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What Would Facebook Regulation Look Like? Start With the FCC

The federal government seems increasingly likely to take action on platform giants such as Facebook and Google. Antitrust intervention has emerged as the likely focal point of such efforts. Just listen to Mark Zuckerberg.But is antitrust enforcement able to address the range of concerns that these platforms present? How does antitrust address the problem of…

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What Would Facebook Regulation Look Like? Start With the FCC

The federal government seems increasingly likely to take action on platform giants such as Facebook and Google. Antitrust intervention has emerged as the likely focal point of such efforts. Just listen to Mark Zuckerberg.

But is antitrust enforcement able to address the range of concerns that these platforms present? How does antitrust address the problem of disinformation? Or live-streamed violence? Or hate speech? Or the role that these platforms have played in the implosion of local journalism? Can antitrust extend beyond the economic marketplace and effectively protect the marketplace of ideas? Probably not.

Therefore, even if antitrust enforcement moves forward, as Harvard’s Gene Kimmelman has argued, “social welfare regulations are also required.” This is why there have also been calls for the creation of a new regulatory agency focused on digital platforms. Such an agency would need to be able to address not only concerns about competition but also these broader social welfare concerns. Essentially, then, we need a robust public interest framework for platform regulation.

There is already a well-established template. The Federal Communications Commission’s regulatory mandate includes not only assuring adequate competition in the electronic media sector but also assuring that the broader public interest is being served. Within the context of this public interest standard, the FCC has pursued a variety of social welfare objectives, from reducing the digital divide to protecting children from adult content to ensuring that the public has access to a diversity of sources and viewpoints. It even has regulations in place that prohibit the broadcasting of disinformation. The FCC also has the authority to review proposed media mergers according to two criteria: 1) the implications for competition; and 2) the implications for the broader public interest.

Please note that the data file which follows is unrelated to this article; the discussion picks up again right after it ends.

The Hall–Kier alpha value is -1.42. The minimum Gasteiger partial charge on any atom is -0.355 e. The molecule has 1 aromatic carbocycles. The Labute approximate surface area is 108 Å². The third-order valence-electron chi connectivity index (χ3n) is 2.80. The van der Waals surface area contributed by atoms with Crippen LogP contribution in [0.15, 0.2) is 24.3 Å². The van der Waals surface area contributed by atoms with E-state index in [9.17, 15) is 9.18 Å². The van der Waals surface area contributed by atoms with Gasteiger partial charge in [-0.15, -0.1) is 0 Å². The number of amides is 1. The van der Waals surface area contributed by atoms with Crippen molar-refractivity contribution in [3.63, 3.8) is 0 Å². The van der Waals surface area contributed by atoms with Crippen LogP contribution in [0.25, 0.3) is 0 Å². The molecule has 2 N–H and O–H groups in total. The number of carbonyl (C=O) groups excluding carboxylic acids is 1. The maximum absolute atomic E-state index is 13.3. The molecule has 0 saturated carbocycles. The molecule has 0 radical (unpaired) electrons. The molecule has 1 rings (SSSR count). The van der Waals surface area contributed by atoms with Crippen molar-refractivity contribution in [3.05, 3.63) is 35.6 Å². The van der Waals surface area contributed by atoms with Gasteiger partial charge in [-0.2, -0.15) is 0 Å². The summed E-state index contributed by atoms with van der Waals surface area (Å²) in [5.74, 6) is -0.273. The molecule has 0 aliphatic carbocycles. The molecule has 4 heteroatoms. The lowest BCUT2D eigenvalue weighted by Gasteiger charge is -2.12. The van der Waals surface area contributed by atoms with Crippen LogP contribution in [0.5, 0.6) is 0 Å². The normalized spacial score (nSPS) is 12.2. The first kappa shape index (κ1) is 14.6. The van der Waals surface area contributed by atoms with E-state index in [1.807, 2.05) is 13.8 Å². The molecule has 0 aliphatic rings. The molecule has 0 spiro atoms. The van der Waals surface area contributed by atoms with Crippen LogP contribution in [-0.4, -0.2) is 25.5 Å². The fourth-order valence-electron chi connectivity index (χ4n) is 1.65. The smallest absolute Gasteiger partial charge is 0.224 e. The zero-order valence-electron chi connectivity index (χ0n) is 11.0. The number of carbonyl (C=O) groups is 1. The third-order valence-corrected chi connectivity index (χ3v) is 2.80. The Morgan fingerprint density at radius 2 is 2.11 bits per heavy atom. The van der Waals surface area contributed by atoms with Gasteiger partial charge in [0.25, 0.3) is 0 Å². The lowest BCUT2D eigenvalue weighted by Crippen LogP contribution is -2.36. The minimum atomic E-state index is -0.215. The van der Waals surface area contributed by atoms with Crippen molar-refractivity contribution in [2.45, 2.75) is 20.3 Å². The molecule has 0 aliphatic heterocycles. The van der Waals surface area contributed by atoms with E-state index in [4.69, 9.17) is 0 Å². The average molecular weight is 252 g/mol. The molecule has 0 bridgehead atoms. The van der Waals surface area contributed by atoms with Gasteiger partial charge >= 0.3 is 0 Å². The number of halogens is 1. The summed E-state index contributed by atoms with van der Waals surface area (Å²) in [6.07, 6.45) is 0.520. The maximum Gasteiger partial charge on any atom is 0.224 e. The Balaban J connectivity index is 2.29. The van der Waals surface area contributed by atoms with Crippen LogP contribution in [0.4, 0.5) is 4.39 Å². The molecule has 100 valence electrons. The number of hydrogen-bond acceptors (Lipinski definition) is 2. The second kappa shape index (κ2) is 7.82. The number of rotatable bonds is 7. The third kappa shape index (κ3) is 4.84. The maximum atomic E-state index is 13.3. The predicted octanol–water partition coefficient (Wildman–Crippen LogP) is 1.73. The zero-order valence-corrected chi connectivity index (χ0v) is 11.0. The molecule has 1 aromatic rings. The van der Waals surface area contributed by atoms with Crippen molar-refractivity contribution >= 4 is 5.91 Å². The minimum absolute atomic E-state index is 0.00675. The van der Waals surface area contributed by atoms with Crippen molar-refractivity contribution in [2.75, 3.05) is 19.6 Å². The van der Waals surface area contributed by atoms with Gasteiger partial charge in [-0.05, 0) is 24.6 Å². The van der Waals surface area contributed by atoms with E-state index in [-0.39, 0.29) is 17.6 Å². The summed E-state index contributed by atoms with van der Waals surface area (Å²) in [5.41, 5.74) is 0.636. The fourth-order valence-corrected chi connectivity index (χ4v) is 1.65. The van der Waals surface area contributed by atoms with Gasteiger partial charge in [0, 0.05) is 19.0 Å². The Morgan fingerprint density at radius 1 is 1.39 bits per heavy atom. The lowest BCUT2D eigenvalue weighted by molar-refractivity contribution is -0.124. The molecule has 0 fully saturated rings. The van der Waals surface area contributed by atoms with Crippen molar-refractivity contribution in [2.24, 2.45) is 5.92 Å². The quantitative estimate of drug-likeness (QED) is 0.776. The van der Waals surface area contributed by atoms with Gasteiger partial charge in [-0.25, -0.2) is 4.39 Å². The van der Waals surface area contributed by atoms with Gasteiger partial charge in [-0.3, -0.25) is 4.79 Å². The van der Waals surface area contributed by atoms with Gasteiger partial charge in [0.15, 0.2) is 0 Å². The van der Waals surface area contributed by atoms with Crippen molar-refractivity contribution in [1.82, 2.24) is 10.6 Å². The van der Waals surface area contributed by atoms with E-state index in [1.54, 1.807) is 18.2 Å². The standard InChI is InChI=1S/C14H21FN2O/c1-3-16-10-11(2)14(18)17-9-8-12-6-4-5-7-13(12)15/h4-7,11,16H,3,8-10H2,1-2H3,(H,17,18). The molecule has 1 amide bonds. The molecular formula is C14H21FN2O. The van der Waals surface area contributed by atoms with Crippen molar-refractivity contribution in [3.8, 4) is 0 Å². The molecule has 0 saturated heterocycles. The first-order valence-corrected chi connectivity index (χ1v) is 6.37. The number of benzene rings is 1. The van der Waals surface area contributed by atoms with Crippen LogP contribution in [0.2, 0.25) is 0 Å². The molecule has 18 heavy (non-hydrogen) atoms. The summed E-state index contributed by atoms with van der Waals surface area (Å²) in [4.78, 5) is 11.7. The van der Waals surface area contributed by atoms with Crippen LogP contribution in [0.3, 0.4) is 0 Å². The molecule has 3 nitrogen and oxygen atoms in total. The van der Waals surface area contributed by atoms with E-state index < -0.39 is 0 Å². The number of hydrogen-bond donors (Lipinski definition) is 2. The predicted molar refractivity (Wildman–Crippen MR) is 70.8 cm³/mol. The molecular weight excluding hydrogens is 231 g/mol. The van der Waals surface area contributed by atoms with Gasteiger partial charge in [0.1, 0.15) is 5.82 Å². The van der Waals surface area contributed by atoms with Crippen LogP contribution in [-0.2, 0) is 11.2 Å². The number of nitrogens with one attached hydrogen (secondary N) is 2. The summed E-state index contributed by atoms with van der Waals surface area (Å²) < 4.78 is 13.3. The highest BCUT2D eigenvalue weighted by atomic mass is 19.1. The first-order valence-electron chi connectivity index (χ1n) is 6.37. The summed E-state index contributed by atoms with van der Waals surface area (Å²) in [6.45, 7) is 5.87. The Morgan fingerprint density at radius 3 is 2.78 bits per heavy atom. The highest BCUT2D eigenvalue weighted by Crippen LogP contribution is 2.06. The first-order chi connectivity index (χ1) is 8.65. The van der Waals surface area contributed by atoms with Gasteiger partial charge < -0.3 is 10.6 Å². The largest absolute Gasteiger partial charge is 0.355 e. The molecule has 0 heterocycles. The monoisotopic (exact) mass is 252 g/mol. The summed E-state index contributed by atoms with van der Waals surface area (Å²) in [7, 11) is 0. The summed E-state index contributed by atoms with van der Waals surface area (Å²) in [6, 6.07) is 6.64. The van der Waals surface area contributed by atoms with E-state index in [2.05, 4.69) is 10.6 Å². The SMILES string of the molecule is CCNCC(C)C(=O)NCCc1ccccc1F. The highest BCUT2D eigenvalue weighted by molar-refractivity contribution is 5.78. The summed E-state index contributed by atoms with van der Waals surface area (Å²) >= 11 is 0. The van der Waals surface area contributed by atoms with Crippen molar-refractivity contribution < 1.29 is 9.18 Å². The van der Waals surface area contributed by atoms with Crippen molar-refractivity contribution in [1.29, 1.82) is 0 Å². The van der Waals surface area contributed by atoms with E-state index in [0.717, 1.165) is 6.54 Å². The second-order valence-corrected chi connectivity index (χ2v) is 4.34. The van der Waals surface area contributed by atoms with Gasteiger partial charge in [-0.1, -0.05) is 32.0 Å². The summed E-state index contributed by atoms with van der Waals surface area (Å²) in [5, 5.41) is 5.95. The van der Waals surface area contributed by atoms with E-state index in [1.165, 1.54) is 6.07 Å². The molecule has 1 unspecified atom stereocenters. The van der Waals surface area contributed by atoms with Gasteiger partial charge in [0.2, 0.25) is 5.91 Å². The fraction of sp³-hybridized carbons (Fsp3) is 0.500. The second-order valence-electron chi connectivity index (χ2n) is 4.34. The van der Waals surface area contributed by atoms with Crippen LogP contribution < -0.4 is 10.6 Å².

However (and this is a hugely important however), the FCC’s ability to regulate on behalf of the public interest is in many ways confined to the narrow context of broadcasting. Consider, for instance, that the FCC did not even review the 2018 merger of AT&T and Time Warner, two of the largest communications companies in the world. Why? Because this colossal merger did not involve the changing of hands of any broadcast licenses, which is the lone necessity to trigger the application of the FCC’s public interest standard of review for media mergers. In 2019, this seems incredibly anachronistic.

Our existing public interest framework for media regulation does not apply to digital platforms. Why is the application of the public interest standard so limited? Because the First Amendment restricts government intervention in the media sector. However, the system that has evolved in the US creates narrow and limited exceptions based upon the characteristics of individual technologies. For instance, broadcast regulation is permissible in part because broadcasters utilize a public resource—the broadcast spectrum, which policymakers and the courts have treated as “owned by the people.” In exchange for access to this collectively owned resource, broadcasters must abide by a range of public interest obligations, some of which may infringe upon their First Amendment freedoms.

How, then, could we expand the scope of the public interest standard so that it could be brought to bear where it now seems to be needed most – in the regulation of digital platforms? The solution involves borrowing from broadcast regulation.

Like broadcasters, many digital platforms have built their business on a public resource. In this case, the public resource is not spectrum but, rather, our user data. Massive aggregations of user data provide the economic engine for Facebook, Google, and beyond. For several reasons, user data can—and should—be thought of as a public resource that is “owned by the people.”

First, it is widely accepted at this point that individuals should have some form of property rights in their user data. But given that user data’s real value is not at the individual level but, rather, at the level of the massive aggregations, a more collectively oriented property right makes sense. Second, practical challenges (and potential downsides) come with granting individuals full-fledged property rights in their user data. An individual property rights approach ignores the distinctive characteristics of user data as a resource. Such an approach could make it more difficult to unlock wide-ranging benefits from large aggregations of user data. A more collectivist approach could better protect and preserve the value and innovations that emerge from these data aggregations.